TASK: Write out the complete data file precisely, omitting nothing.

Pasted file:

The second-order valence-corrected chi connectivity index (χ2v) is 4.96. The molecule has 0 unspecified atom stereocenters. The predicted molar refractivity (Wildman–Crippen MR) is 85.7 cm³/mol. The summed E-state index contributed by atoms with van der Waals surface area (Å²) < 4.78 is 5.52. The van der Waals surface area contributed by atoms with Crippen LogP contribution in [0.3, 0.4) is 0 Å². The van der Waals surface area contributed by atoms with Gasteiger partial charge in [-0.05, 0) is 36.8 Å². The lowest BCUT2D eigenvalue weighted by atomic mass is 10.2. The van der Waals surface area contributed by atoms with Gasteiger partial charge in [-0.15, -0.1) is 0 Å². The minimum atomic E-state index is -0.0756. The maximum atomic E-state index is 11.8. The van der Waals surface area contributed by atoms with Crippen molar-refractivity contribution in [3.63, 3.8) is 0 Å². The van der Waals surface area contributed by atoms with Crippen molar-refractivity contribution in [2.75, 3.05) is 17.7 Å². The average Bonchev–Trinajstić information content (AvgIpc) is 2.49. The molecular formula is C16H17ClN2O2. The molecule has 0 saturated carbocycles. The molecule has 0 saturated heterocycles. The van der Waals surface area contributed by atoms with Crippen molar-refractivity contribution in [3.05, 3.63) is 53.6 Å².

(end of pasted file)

The second-order valence-corrected chi connectivity index (χ2v) is 4.96. The molecule has 0 unspecified atom stereocenters. The predicted molar refractivity (Wildman–Crippen MR) is 85.7 cm³/mol. The summed E-state index contributed by atoms with van der Waals surface area (Å²) < 4.78 is 5.52. The van der Waals surface area contributed by atoms with Crippen LogP contribution in [0.3, 0.4) is 0 Å². The van der Waals surface area contributed by atoms with Gasteiger partial charge in [-0.05, 0) is 36.8 Å². The lowest BCUT2D eigenvalue weighted by atomic mass is 10.2. The van der Waals surface area contributed by atoms with Gasteiger partial charge in [-0.15, -0.1) is 0 Å². The minimum atomic E-state index is -0.0756. The maximum atomic E-state index is 11.8. The van der Waals surface area contributed by atoms with Crippen molar-refractivity contribution in [3.63, 3.8) is 0 Å². The van der Waals surface area contributed by atoms with Crippen molar-refractivity contribution in [2.75, 3.05) is 17.7 Å². The average Bonchev–Trinajstić information content (AvgIpc) is 2.49. The molecular formula is C16H17ClN2O2. The molecule has 0 saturated carbocycles. The molecule has 0 saturated heterocycles. The van der Waals surface area contributed by atoms with Crippen molar-refractivity contribution in [3.05, 3.63) is 53.6 Å².